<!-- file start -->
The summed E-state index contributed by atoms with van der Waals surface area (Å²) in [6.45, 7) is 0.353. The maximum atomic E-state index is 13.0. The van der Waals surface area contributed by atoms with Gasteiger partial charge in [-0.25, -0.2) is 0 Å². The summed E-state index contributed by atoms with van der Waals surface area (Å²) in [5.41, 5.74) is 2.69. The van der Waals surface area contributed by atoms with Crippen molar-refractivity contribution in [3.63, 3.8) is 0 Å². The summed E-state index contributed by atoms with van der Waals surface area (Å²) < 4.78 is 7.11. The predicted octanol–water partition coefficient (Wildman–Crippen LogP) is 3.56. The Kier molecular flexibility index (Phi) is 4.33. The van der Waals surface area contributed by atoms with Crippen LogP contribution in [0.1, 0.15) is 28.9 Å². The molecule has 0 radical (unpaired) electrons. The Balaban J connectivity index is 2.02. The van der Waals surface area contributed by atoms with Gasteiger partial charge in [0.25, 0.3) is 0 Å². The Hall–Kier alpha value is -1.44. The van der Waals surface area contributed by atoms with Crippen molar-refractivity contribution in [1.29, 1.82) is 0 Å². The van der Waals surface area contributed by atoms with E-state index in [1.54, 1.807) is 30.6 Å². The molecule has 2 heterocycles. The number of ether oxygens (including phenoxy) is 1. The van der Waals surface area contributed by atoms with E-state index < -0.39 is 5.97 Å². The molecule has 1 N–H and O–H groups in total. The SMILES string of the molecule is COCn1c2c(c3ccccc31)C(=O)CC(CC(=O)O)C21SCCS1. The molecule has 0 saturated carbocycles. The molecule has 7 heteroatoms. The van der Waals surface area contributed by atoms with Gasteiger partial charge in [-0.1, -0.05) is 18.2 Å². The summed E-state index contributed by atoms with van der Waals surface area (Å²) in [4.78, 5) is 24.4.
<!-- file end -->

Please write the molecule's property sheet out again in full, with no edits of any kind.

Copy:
The summed E-state index contributed by atoms with van der Waals surface area (Å²) in [6.45, 7) is 0.353. The maximum atomic E-state index is 13.0. The van der Waals surface area contributed by atoms with Gasteiger partial charge in [-0.25, -0.2) is 0 Å². The summed E-state index contributed by atoms with van der Waals surface area (Å²) in [5.41, 5.74) is 2.69. The van der Waals surface area contributed by atoms with Crippen molar-refractivity contribution in [3.63, 3.8) is 0 Å². The summed E-state index contributed by atoms with van der Waals surface area (Å²) < 4.78 is 7.11. The predicted octanol–water partition coefficient (Wildman–Crippen LogP) is 3.56. The Kier molecular flexibility index (Phi) is 4.33. The van der Waals surface area contributed by atoms with Crippen LogP contribution in [0.1, 0.15) is 28.9 Å². The molecule has 0 radical (unpaired) electrons. The Balaban J connectivity index is 2.02. The van der Waals surface area contributed by atoms with Gasteiger partial charge in [0.25, 0.3) is 0 Å². The Hall–Kier alpha value is -1.44. The van der Waals surface area contributed by atoms with Crippen molar-refractivity contribution in [1.29, 1.82) is 0 Å². The van der Waals surface area contributed by atoms with E-state index in [1.54, 1.807) is 30.6 Å². The molecule has 2 heterocycles. The number of ether oxygens (including phenoxy) is 1. The van der Waals surface area contributed by atoms with E-state index < -0.39 is 5.97 Å². The molecule has 1 N–H and O–H groups in total. The SMILES string of the molecule is COCn1c2c(c3ccccc31)C(=O)CC(CC(=O)O)C21SCCS1. The molecule has 0 saturated carbocycles. The molecule has 7 heteroatoms. The van der Waals surface area contributed by atoms with Gasteiger partial charge in [-0.1, -0.05) is 18.2 Å². The summed E-state index contributed by atoms with van der Waals surface area (Å²) in [4.78, 5) is 24.4.